Oka Eri’s image of Kei is flawed and incomplete, based on a handful of encounters at a very specific point in his life. So it’s fitting that her power would allow her to alter others’ memories, manipulating them into acting based on false ideas, when that serves as the foundation of her entire persona.
So Eri challenges Kei to a contest to settle things with him once and for all. To prove to herself that she’s strong, that she was right to abandon the Fujikawa name and become Oka Eri. That he’s not worth her time anymore, and she can go on being her new self.
Kei’s not interested in a fight, though, so he readily offers her the MacGuffin when she proclaims her intent to steal it. Mere surrender isn’t good enough, though—Eri won’t be satisfied unless she actually defeats him, but she ultimately fails to even convince him to fight, and their aborted conflict results in her deciding to target the woman with the most powerful ability in Sakurada, known only as the Witch.
The Witch is an elderly woman, stripped of her name and living in captivity in service of the Bureau, where she’s been for almost thirty years. She has the ability to see the future, which the organization uses to predict and prevent trouble occurring within the city. Before her confinement, the Witch was romantically involved with a man named Sasano Hiroyuki, whose ability allows him to recreate the world captured in photographs he’s taken.
Being able to see the future, the Witch knows that her death is imminent, and she’s orchestrated a plan to escape, taking advantage of Oka Eri’s disillusionment with Asai Kei. The Witch fears that, after three decades apart, her love for Sasano may exist only in the past—her memories with him nothing more than a stone meticulously polished in the currents of time. And she wants to reaffirm her ability to love the man he is now, not merely what she remembers him to be from long ago, before she passes away.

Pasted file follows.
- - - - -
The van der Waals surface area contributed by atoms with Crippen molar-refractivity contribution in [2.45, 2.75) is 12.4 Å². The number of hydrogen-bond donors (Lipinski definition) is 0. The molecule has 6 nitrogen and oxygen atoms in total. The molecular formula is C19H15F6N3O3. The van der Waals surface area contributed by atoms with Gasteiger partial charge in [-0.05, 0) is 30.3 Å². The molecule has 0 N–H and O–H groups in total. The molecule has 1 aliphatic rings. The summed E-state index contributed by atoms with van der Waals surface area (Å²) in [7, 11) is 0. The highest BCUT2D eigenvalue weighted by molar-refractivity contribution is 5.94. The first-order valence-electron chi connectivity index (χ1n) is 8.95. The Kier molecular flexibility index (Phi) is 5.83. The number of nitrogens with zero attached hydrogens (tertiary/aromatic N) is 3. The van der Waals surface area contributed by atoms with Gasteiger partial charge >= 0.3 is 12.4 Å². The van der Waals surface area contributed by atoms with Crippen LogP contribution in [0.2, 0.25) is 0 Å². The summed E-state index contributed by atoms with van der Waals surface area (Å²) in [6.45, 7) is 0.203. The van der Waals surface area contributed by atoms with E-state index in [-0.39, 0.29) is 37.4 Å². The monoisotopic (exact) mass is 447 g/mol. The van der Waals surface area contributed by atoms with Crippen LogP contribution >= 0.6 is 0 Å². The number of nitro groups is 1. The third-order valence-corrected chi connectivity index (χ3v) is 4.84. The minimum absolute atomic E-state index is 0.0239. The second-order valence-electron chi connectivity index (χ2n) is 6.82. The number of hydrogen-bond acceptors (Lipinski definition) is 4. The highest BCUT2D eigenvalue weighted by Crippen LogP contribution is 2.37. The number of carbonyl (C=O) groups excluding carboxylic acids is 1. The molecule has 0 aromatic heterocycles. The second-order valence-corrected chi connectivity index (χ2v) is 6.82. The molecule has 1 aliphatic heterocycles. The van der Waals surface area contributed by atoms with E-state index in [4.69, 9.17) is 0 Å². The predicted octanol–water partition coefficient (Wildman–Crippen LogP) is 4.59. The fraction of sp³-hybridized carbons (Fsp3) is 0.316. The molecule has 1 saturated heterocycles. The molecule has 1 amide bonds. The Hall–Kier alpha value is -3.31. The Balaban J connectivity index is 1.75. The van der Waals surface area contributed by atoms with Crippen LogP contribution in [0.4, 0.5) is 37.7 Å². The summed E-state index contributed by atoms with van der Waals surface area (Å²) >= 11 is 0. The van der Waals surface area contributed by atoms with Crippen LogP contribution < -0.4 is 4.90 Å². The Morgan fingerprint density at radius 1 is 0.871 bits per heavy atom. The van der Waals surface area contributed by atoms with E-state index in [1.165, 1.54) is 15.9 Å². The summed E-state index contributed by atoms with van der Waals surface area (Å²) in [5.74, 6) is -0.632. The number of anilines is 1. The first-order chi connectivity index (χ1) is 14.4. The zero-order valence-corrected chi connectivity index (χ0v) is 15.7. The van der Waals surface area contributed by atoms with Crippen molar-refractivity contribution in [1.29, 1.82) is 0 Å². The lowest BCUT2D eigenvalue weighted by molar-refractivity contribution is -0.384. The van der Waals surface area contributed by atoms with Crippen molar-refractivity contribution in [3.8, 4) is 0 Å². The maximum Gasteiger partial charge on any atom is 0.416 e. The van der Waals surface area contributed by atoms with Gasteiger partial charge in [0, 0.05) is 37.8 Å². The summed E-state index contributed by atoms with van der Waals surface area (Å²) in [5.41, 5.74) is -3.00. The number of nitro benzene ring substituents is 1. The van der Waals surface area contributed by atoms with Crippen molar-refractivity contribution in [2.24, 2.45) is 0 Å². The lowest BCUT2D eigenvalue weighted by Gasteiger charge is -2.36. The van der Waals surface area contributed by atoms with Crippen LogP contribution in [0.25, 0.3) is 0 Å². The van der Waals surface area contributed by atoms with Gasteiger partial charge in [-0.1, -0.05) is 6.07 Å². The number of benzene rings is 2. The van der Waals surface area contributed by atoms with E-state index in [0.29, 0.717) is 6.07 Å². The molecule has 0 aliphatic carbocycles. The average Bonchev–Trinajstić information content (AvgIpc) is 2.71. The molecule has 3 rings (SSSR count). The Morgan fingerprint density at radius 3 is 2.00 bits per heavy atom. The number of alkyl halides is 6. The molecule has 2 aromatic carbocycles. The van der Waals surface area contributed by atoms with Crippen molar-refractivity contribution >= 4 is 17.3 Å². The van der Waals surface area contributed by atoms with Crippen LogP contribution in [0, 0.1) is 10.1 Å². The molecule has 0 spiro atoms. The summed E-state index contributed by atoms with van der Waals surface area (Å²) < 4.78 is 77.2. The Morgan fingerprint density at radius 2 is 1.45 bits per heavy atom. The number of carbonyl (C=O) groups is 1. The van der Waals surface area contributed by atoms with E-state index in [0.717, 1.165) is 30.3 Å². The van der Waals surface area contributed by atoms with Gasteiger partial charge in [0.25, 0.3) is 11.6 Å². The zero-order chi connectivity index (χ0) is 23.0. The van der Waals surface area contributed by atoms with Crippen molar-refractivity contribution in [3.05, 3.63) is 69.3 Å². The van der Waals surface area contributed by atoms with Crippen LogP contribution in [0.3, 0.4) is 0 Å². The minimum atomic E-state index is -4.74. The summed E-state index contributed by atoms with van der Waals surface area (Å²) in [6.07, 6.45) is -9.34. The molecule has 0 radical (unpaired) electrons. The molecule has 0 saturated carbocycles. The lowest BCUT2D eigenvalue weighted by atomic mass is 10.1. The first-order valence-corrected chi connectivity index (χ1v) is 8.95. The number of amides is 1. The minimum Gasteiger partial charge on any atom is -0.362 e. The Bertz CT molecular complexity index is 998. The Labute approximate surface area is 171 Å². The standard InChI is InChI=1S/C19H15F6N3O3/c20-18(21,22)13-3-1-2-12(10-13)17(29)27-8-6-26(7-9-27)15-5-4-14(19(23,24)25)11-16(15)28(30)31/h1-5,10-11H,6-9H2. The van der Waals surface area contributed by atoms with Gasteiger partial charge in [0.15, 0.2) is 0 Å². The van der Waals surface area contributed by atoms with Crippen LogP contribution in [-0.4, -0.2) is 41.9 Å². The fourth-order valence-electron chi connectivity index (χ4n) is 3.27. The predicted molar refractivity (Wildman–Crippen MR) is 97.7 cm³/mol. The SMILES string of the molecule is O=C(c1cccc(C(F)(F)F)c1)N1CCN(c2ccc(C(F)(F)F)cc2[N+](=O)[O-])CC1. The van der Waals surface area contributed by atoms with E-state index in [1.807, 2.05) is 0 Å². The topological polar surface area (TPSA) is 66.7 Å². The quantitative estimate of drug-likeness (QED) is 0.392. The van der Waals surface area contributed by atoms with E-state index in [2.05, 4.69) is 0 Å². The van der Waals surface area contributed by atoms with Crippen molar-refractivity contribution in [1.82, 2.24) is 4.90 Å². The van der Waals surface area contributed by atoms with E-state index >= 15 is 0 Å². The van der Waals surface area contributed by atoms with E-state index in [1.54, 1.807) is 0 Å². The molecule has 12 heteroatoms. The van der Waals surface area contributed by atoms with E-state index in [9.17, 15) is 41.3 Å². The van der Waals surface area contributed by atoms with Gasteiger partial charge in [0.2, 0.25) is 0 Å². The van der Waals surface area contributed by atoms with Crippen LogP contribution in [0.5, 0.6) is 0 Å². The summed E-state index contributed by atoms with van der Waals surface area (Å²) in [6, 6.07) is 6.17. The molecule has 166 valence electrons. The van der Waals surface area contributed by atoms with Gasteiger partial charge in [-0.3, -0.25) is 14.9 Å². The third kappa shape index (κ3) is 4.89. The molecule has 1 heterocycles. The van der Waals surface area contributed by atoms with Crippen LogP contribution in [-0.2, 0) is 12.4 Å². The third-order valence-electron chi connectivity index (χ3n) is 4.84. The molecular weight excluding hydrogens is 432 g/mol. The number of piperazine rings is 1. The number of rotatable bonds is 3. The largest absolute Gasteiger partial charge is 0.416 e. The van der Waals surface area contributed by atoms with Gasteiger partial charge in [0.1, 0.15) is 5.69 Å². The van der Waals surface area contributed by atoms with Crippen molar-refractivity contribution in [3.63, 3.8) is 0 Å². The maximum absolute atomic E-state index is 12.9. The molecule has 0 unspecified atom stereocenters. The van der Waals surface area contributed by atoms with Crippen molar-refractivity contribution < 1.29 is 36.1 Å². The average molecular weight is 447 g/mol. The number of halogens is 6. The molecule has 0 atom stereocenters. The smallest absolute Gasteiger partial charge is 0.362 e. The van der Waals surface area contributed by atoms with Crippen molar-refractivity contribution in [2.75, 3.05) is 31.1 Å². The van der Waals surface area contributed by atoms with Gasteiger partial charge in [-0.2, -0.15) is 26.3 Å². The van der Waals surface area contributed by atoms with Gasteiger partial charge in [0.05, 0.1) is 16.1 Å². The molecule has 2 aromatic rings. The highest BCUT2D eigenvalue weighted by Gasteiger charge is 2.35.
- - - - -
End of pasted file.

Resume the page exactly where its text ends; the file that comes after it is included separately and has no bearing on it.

Sasano, meanwhile, possesses a direct window into the past through his photographs. He spends his days basking in nostalgia, frequently revisiting the sakura tree in his yard at a time back when it still bloomed strong. Sasano’s heart too is trapped in the wistful beauty of his past, reliving fragmented, carefully selected memories. In the same way, his power also allows him to visit with recreations of his love as she was before being imprisoned. He’s able to cooperate with these snapshots of the nameless Witch—still able to see the future—to aid in her plan so they can reunite and spend their final days together.
To crawl out from under the shadow of their past and live and love in the present.
After a few complications and some slight assistance from Kei, Haruki, and Murase, the Witch manages successfully escape confinement. And now that she’s free, she plans to leave Sakurada together with Sasano—but not before leaving Kei with a little parting gift: the knowledge that even with his perfect memory, he’s as vulnerable to holding on to idyllic images of the past as anyone else.